MUNICH — Germany’s public film funding bodies are unlikely to stop giving coin to TV productions, said industryites at the Munich Film Festival, which ended Saturday.
Filmstiftung NRW, one of the country’s largest funds, was attacked for giving the lion’s share of its latest allocation round in June to a TV event movie, and critics argued that such a policy did not serve artistic merit.
While not denying the economic emphasis, Nikolaus Prediger of Munich-based fund FFF Bayern replied that “we will keep supporting TV, provided that a production has the perspective of selling on the international market.”
In fact, publicly backed TV ventures often morph bigscreen releases.
This is the case with two-part war drama “Dresden,” co-produced by Jan Mojto’s Eos and Nico Hoffmann for pubcaster ZDF at a budget of E10 million ($11.9 million).
“One third of the budget came from public funds, but we made sure that a cinema version would be cut for the international market,” Michael Schmid-Ospach of Filmstiftung told Daily Variety, adding that “generally 20% of our budget is for TV.”
Hoffmann added that the principle worked very well internationally for his escapist drama “Der Tunnel,” and, not least, for Wolfgang Petersen’s classic, “Das Boot.”
The discussion in Munich was kicked off after maverick helmer Klaus Lemke claimed that public funding tranquilized creativity.
“Whoever gets $1 million for his debut at the age of 24, will forever remain obedient to the system and its structure,” he said.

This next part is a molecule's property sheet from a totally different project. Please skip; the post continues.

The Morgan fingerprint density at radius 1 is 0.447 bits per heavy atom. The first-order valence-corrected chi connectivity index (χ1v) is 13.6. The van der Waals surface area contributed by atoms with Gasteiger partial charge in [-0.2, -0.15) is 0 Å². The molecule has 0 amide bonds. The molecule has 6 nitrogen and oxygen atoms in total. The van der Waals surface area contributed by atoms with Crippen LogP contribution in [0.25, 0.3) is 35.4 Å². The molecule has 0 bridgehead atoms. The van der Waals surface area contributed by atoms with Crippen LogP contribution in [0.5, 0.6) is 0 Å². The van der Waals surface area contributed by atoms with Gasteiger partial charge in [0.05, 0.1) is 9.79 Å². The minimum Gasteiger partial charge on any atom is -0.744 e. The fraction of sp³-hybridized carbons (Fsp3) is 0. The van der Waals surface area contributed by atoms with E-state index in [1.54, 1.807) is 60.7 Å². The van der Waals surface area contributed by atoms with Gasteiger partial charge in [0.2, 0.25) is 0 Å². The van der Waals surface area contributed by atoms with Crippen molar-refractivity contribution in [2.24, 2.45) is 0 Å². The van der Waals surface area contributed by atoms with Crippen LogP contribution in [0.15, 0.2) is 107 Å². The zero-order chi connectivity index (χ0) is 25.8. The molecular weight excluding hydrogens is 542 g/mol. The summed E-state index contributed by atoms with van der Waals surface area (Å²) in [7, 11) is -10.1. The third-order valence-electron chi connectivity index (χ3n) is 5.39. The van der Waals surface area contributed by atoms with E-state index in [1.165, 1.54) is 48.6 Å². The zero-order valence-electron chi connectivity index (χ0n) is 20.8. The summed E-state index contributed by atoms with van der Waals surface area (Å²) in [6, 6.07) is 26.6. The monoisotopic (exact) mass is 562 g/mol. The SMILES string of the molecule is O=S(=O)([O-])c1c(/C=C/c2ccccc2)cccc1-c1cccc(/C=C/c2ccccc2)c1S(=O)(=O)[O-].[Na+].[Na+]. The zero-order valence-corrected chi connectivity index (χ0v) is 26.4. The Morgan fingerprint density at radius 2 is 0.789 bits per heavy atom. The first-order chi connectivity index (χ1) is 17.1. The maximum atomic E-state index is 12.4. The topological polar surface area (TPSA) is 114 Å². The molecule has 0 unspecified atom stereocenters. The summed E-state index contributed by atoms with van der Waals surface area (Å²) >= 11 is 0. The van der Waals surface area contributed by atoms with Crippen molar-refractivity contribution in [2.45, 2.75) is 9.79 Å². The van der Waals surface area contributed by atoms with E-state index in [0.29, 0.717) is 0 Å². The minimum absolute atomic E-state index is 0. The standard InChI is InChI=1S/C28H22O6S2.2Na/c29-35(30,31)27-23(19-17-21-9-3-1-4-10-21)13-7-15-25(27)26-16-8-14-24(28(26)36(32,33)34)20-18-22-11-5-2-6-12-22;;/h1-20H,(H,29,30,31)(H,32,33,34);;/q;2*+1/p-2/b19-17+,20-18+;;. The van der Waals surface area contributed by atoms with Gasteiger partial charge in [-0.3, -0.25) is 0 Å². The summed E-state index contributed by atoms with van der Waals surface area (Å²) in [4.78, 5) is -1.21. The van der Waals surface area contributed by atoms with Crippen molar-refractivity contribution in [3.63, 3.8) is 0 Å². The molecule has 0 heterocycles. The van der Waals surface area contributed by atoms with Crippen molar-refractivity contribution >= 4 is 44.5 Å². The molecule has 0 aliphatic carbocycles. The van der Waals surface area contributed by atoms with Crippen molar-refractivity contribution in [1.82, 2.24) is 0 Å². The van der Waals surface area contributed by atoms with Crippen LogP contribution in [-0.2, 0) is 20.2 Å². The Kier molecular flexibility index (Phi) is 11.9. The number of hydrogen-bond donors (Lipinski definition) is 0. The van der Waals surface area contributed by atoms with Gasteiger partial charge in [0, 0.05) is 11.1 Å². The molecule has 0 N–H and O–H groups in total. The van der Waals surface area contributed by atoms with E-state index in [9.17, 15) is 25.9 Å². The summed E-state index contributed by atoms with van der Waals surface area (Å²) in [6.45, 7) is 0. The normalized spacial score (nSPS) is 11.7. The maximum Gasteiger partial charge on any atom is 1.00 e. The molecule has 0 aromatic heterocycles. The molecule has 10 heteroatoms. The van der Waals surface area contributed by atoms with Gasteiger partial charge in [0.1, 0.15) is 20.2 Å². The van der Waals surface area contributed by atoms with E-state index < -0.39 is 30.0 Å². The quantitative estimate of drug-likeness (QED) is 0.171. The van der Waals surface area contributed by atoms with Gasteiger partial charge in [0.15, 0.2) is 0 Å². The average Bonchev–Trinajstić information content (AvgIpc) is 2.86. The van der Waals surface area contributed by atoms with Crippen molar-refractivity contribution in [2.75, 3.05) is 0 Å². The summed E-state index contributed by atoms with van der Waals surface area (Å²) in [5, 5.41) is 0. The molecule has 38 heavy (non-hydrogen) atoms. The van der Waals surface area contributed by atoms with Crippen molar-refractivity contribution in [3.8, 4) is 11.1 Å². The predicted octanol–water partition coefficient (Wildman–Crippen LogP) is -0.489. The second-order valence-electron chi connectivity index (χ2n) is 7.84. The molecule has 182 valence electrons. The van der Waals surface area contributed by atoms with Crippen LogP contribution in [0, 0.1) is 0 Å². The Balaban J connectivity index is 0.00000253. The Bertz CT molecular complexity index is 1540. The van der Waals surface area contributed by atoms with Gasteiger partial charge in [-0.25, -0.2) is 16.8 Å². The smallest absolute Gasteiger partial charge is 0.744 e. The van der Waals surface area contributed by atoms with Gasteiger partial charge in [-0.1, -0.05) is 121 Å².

Lemke, now 65, made some successful TV productions in the ’70s and ’80s, recently spent several years in Hawaii shooting commercial surfer films, and at the fest presented his low-budgeted video drama on Hamburg’s red-light neighborhood, “3 Minute Heroes.”
Meanwhile the fest, Germany’s most important non-competitive event, ended with, ironically, a slew of film awards.
The fest is the platform for kudos from numerous institutions, with two major prizes snatched by Byambasuren Davaa this year. The Mongolian director, Oscar-nominated for “The Story of the Weeping Camel,” won the audience award and the Foerderpreis, donated by Bavaria Film pubcaster BR and HypoVereinsbank, for “The Cave of the Yellow Dog.”
The One Future Prize jury chose Andrei Kravchuk’s “Italianetz” (An Italian) for its main prize and gave a special mention to the documentary “Re-Inventing the Taliban,” a U.S-Pakistan co-production from Sharmeen Obaid Chinoy and Ed Robbins.
The award is given by international church film organisation Interfilm for social responsibility in cinema.
The Peace Award, given in memory of the late helmer Bernhard Wicki, went to Marc Rothemund for his drama about anti-Nazi resistance fighter “Sophie Scholl — The Final Days.”
Veteran German actor Mario Adorf was given the CineMerit Award for his life work.
Children at this year’s Kinderfilmfest chose Brazilian Mauro Lima’s “Taina 2 — A Aventura Continua” for the Jetix Award.